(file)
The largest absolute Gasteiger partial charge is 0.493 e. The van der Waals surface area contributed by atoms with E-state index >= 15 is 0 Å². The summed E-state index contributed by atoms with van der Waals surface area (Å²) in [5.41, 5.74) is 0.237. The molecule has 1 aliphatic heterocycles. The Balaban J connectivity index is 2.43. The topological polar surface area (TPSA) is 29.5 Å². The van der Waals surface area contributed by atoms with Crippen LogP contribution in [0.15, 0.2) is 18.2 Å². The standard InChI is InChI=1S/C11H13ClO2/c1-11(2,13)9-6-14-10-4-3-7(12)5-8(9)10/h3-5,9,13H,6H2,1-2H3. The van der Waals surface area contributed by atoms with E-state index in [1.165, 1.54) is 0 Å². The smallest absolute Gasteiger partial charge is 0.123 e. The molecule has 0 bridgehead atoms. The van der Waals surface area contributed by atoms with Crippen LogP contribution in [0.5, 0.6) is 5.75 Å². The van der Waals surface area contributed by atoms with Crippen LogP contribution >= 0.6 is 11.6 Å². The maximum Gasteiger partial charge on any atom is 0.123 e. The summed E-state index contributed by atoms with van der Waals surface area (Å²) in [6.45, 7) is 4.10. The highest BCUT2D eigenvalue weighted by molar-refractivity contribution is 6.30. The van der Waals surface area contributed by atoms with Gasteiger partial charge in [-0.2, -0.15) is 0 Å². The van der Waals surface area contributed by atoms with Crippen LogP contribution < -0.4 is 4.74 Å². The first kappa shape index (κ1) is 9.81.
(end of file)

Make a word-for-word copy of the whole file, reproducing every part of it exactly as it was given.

The largest absolute Gasteiger partial charge is 0.493 e. The van der Waals surface area contributed by atoms with E-state index >= 15 is 0 Å². The summed E-state index contributed by atoms with van der Waals surface area (Å²) in [5.41, 5.74) is 0.237. The molecule has 1 aliphatic heterocycles. The Balaban J connectivity index is 2.43. The topological polar surface area (TPSA) is 29.5 Å². The van der Waals surface area contributed by atoms with Crippen LogP contribution in [0.15, 0.2) is 18.2 Å². The standard InChI is InChI=1S/C11H13ClO2/c1-11(2,13)9-6-14-10-4-3-7(12)5-8(9)10/h3-5,9,13H,6H2,1-2H3. The van der Waals surface area contributed by atoms with E-state index in [1.165, 1.54) is 0 Å². The smallest absolute Gasteiger partial charge is 0.123 e. The molecule has 0 bridgehead atoms. The van der Waals surface area contributed by atoms with Crippen LogP contribution in [0.5, 0.6) is 5.75 Å². The van der Waals surface area contributed by atoms with Crippen LogP contribution >= 0.6 is 11.6 Å². The maximum Gasteiger partial charge on any atom is 0.123 e. The summed E-state index contributed by atoms with van der Waals surface area (Å²) in [6.45, 7) is 4.10. The highest BCUT2D eigenvalue weighted by molar-refractivity contribution is 6.30. The van der Waals surface area contributed by atoms with Gasteiger partial charge in [-0.2, -0.15) is 0 Å². The van der Waals surface area contributed by atoms with Crippen LogP contribution < -0.4 is 4.74 Å². The first kappa shape index (κ1) is 9.81.